Increasing numbers of pet owners are paying more attention to natural treatments for dogs and what they are feeding their dogs, cats, and horses, with many turning to organic, natural and herbal alternatives.
According to recent research from the United States, spending on nutraceuticals and pet care supplements is expected to continue rising throughout 2011, with sales predicted to reach $1.6 billion by 2015, a 27% increase from 2010. The senior and joints category is especially buoyant, accounting for approximately one-third of retail sales of dog supplements, one-fifth of sales of cat supplements and almost one-third of horse supplement sales.
Brookby Herbs founder and Managing Director, Jackie Rive, believes that the growing popularity of these pet care supplements is due to an increased awareness of alternative treatment options in general.
‘More and more people throughout both New Zealand and the rest of the world are now taking an interest in using non-pharmaceutical treatment options to care for their own health as well as the health of their families,’ explains Jackie. ‘Pets are an integral part of many households, so it comes as no surprise that people want to include them in their quest for healthier living.’
‘There has also been something of a backlash against unnatural processed foods recently,’ she adds. ‘Individuals are becoming much more aware of where their food and supplements come from and just how much they are contributing nutritionally. This new found attitude is crossing over to how they look after their pets and is driving purchases of natural and organic products.’
Jackie also points out that the fact that herbal supplements are gentler and often involve fewer side effects than conventional pharmaceutical medicines is also a drawcard.
‘Of course, the first step should always be to take your pet to the vet if there is anything wrong,’ says Jackie. ‘However, more veterinarians both here and overseas are now recommending herbal treatment alternatives for certain conditions. It is becoming widely accepted that they can be kinder on the organs, such as the liver and kidneys, than some of the pharmaceutical options.’
A few things to keep in mind when using herbal remedies:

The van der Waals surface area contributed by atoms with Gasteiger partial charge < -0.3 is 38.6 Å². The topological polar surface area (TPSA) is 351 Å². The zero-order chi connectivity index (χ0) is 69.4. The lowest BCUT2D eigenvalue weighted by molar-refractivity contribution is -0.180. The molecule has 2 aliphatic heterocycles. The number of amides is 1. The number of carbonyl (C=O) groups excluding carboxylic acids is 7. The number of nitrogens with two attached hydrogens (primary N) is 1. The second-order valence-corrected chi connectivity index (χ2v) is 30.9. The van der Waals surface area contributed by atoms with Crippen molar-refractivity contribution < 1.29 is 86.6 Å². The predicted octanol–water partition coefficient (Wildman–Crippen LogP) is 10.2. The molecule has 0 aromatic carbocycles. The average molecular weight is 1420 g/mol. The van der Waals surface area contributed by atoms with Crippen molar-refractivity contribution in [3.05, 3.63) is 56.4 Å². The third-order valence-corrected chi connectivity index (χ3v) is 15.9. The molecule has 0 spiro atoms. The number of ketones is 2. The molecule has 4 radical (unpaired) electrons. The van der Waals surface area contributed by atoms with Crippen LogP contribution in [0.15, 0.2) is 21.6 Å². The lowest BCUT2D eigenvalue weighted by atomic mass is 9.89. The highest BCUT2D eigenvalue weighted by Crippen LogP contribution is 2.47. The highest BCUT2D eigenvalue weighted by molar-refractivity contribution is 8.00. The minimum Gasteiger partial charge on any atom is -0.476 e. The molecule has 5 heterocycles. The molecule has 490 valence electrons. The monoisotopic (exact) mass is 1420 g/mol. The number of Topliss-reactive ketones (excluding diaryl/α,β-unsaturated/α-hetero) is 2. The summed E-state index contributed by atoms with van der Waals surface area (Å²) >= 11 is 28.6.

- Herbs take time to build in the system, so do not expect immediate results. It can take from several days up to a week or more to know if the herbal remedy is effective depending upon the severity of the issue being treated and the overall vitality of the animal.
More frequent dosage – say 3 times per day, is typically more effective than a large dose once per day. The herbs need to remain and build in the animal’s system.
- Suggested dosages may need to be adjusted depending on the individual’s response. If vomiting, diarrhea or other signs of intolerance occur; a remedy should be stopped for two days, and then ½ the original dose can be administered to see if the lower dose can be tolerated. If the animal does not respond to the initial dose, a larger dose may be necessary. A gradual increase up to 50% above the original dose can be tried to see if results are improved. This should be done with the guidance of a trained veterinarian or with a good knowledge of the herbs you are using.
- Begin only one remedy or medication of any kind at a time.
Simple Tips for Healthy treatments for dogs
Daily Water! There's no compromise here... make sure your dog always has fresh, clean drinking water each and every day.
- Make sure your dog gets hard dog biscuits (and in some cases, raw bones) included in his diet. Feeding your dog only soft food will lead to plaque build-up on his teeth.
- Good quality dried dog food and properly prepared homemade dog food is the best food for dogs. Fresh meat, herbs, and leftover vegetables can be added to dry food for variation.
- Avoid feeding your dog scraps directly from the dinner table. Also, watch the amount of fat and carbohydrates in their diet because these can lead to overweight canines.